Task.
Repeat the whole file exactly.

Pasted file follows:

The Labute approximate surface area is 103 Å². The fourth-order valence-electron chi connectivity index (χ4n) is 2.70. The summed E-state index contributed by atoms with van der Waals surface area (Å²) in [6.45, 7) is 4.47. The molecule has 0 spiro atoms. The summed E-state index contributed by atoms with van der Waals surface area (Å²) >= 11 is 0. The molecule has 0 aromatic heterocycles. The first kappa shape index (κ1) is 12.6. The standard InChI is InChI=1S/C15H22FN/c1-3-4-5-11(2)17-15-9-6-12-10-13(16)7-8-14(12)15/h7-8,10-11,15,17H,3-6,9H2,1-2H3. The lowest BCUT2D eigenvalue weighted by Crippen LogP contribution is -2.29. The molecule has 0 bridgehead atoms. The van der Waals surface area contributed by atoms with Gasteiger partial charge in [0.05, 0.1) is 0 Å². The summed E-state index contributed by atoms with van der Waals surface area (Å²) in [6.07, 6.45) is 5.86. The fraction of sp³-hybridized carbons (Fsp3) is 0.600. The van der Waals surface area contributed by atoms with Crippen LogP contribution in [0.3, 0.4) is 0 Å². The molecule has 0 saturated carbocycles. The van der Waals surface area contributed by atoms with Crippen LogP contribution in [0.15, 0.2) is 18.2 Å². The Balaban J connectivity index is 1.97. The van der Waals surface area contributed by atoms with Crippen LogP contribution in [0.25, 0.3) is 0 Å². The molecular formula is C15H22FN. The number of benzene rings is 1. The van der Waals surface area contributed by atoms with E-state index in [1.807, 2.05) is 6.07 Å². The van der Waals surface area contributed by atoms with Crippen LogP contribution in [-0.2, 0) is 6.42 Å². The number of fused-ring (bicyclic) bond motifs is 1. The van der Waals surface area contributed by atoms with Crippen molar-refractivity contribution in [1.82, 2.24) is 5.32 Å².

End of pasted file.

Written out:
The Labute approximate surface area is 103 Å². The fourth-order valence-electron chi connectivity index (χ4n) is 2.70. The summed E-state index contributed by atoms with van der Waals surface area (Å²) in [6.45, 7) is 4.47. The molecule has 0 spiro atoms. The summed E-state index contributed by atoms with van der Waals surface area (Å²) >= 11 is 0. The molecule has 0 aromatic heterocycles. The first kappa shape index (κ1) is 12.6. The standard InChI is InChI=1S/C15H22FN/c1-3-4-5-11(2)17-15-9-6-12-10-13(16)7-8-14(12)15/h7-8,10-11,15,17H,3-6,9H2,1-2H3. The lowest BCUT2D eigenvalue weighted by Crippen LogP contribution is -2.29. The molecule has 0 bridgehead atoms. The van der Waals surface area contributed by atoms with Gasteiger partial charge in [0.05, 0.1) is 0 Å². The summed E-state index contributed by atoms with van der Waals surface area (Å²) in [6.07, 6.45) is 5.86. The fraction of sp³-hybridized carbons (Fsp3) is 0.600. The van der Waals surface area contributed by atoms with Crippen LogP contribution in [0.3, 0.4) is 0 Å². The molecule has 0 saturated carbocycles. The van der Waals surface area contributed by atoms with Crippen LogP contribution in [0.15, 0.2) is 18.2 Å². The Balaban J connectivity index is 1.97. The van der Waals surface area contributed by atoms with Crippen LogP contribution in [0.25, 0.3) is 0 Å². The molecular formula is C15H22FN. The number of benzene rings is 1. The van der Waals surface area contributed by atoms with E-state index in [1.807, 2.05) is 6.07 Å². The van der Waals surface area contributed by atoms with Crippen LogP contribution in [-0.2, 0) is 6.42 Å². The number of fused-ring (bicyclic) bond motifs is 1. The van der Waals surface area contributed by atoms with Crippen molar-refractivity contribution in [1.82, 2.24) is 5.32 Å².